The cartilage can be acquired, or harvested, from the septum, which is inside the nose. If the patient has had a previous septoplasty, I may take the cartilage grafts from the ear. This is done through a small incision that is hidden behind the ear. The ear does not change in shape or appearance after the cartilage is taken.
The skin and soft tissue overlying the bone and cartilage is an important anatomical component of the nose. Understanding its importance in rhinoplasty is paramount. Patients with thin skin can achieve relatively good tip definition (Figure 11a, Figure 11b). In fact, great care must be taken with these patients so that all of the cartilage and bony edges are rounded, so there are no sharp edges. I avoid the use of certain types of grafts in these patients, so as to avoid any showing through the skin. The contouring of the bony and cartilaginous framework must be impeccable. Any small irregularity will be noticeable once the post-operative swelling has subsided.
On the other hand, patients with thick skin are limited in the definition that can be achieved (Figure 12a, 12b). I employ various techniques in order to attempt to achieve the maximum tip definition possible. For example, I may use tip grafts to help “push” the thick skin and obtain definition. In addition, I will thin the skin from the inside to help improve the definition. The use of structural rhinoplasty is very important in patients with thick skin. The nasal tip must be strengthened in order to combat the extra weight of the thick skin. If the nasal tip is not strengthened, the extra weight of the skin will tend to drop the nasal tip, thus loosing definition and projection. Patients with thick skin may also encounter prolonged swelling and scar tissue formation. I will sometimes use steroid injections to help bring the nasal swelling down.
The decision about having the rhinoplasty operation is a very important and personal one. You should consult with your surgeon and your family. For most patients that undergo the procedure, the results are life changing. Patients describe an increase in confidence and boost in self-esteem. They can become more comfortable in social settings and feel better about how they photograph. In fact, many patients wonder why they waited so long to have the procedure done.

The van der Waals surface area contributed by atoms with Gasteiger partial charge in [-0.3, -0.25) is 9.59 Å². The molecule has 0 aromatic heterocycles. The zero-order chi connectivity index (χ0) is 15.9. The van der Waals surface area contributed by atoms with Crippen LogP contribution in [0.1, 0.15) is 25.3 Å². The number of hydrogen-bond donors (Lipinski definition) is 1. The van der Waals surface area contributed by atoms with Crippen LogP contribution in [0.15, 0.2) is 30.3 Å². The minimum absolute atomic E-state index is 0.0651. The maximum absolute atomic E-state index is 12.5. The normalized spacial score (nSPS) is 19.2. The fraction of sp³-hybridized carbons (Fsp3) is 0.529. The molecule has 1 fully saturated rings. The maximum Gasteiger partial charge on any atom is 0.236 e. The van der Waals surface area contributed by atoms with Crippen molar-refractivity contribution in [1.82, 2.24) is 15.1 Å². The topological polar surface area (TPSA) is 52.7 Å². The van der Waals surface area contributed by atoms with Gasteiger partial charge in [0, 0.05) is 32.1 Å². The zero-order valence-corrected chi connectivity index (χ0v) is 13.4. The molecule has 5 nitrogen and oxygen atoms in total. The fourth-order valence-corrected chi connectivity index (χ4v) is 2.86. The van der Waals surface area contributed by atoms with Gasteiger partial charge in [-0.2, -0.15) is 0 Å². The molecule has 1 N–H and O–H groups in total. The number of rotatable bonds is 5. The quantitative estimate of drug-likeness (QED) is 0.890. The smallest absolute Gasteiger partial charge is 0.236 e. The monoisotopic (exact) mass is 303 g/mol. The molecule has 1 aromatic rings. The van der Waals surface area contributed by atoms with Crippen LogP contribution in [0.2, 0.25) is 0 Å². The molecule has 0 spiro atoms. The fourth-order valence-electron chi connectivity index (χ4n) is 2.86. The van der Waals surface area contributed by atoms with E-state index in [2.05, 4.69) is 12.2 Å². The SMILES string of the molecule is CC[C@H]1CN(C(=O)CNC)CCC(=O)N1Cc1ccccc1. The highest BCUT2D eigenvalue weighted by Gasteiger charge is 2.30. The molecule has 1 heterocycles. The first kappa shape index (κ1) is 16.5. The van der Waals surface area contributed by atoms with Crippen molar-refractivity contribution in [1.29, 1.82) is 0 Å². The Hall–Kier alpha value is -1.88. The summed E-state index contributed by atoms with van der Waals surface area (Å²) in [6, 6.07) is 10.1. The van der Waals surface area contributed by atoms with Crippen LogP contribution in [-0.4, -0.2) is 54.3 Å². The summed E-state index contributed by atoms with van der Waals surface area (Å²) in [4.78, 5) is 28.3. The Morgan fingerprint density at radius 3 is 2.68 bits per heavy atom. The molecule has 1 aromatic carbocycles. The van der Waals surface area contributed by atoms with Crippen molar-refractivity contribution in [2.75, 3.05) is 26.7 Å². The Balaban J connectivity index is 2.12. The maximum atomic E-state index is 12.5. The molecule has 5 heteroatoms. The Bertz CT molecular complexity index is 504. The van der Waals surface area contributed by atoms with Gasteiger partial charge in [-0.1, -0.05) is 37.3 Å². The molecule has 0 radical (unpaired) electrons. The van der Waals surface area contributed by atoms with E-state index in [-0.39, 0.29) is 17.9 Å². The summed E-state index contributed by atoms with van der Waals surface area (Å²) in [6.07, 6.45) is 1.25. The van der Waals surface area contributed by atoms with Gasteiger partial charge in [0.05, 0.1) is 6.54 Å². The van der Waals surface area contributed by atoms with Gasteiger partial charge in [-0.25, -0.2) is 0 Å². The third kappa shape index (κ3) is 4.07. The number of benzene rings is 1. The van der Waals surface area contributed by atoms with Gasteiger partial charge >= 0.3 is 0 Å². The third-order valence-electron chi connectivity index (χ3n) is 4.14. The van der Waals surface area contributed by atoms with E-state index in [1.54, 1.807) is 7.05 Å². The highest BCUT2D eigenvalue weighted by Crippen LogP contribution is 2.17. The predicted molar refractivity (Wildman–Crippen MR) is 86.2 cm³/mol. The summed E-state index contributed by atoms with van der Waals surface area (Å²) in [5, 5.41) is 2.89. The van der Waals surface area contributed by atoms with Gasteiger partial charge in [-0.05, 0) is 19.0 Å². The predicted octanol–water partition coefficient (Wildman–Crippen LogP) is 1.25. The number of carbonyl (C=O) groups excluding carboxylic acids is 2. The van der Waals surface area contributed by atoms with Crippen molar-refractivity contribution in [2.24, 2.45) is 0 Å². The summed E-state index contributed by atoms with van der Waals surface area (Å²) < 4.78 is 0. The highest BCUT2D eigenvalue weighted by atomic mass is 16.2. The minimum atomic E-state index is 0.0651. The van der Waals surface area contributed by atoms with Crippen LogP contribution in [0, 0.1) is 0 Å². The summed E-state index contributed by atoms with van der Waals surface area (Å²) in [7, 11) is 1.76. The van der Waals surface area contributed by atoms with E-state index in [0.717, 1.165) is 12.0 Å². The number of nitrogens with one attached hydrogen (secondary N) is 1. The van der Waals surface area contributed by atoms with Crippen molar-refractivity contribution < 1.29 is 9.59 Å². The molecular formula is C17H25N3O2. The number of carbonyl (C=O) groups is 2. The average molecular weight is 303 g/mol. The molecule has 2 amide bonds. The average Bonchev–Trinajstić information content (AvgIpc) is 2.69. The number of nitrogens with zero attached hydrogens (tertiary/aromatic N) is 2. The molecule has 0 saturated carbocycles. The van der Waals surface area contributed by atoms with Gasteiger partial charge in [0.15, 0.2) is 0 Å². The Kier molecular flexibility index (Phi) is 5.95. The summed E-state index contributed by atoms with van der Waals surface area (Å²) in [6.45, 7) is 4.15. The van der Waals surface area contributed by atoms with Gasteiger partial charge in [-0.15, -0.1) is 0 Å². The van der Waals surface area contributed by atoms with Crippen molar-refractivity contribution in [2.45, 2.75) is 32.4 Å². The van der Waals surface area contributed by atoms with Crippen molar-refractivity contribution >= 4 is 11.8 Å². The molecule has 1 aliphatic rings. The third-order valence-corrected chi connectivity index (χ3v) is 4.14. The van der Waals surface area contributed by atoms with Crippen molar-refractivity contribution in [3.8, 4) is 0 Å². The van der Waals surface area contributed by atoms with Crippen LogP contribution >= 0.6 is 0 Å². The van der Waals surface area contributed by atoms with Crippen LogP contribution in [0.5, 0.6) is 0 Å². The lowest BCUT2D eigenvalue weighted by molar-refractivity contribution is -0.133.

The ideal candidate for rhinoplasty is a healthy person who is not content with their nose and would like to have it improved. There is no ideal age for rhinoplasty, as I perform rhinoplasty in patients ranging from age fifteen and on. Female patients can undergo the rhinoplasty operation at age fifteen and male patients from sixteen on.
The patient must have the proper expectation before undergoing surgery. Although with modern rhinoplasty techniques, results are better than they ever were, there are still limitations. It is important that the patient have a good understanding of what can be achieved. Clear communication between the patient and the surgeon is very important. I use computer imaging to help me communicate with my patients.
Surgeons are human and therefore are not perfect. While most rhinoplasty patients enjoy the benefits of an improved nasal contour and profile, it is important to remember that surgery, like all other human actions, is not perfect. A skilled rhinoplasty surgeon can achieve near perfection. This achievement results from the coming together of artistic skill, impeccable surgical technique, and proper healing forces within the nose.
The consultation process begins with a discussion about the specific issues and concerns regarding the appearance of the nose. Any functional problems are discussed at this time. For example, the patient should communicate whether there is nasal obstruction. This is often corrected during the rhinoplasty procedure.
A thorough physical examination is then performed. The nasal cavities are examined. The septum is examined for any deviations and any inflammation or swelling of the turbinates is noted. The patient is asked to inhale through the nose to observe the internal and external nasal valves. Any collapse found here will be addressed in the surgery to help improve the breathing.
The external nose is then carefully examined and palpated. The dorsum, or bridge of the nose, is examined for any humps that may have to be reduced. The nasal bones are then palpated for irregularities, asymmetries, or curvatures. The nasal tip is then examined and palpated. The tip is examined for fullness and width (Figure 13a, 13b).
The tip projection, which is the length of the tip from the base of the nose to the end of the tip, is examined. Tips that are too projected (Figure 14), or long, need to be reduced and those that are to short, may need to be lengthened. Tip rotation, which is the angle of the tip in relation to an imaginary vertical line drawn at the base of the nose is analyzed.
Tips that are under-rotated, or “droopy” (Figure 15) need to be rotated up, while tips that are over-rotated and appear “piggy” need to be de-rotated or brought down. Certain nasal tips that move when the patient talks or smiles may require strengthening.
Pre-operative pictures are then taken and computer imaging is done. Computer imaging involves the digital manipulation of the patient’s picture to evaluate various nasal and tip contours (Figure 16a, 16b, 16c). This is a fantastic communication tool that allows the wishes of the patient to be aligned with the surgeon. In fact, I want the patient to participate in the process, so that I can have their input when making the computer-generated image (Figure 16d, 16e). I will always give the patient a computer-generated image that I believe is achievable. Using computer imaging will allow me to have a clear understanding of the patient’s aesthetic goal and allow the patient to have a clear understanding of what I think is surgically possible.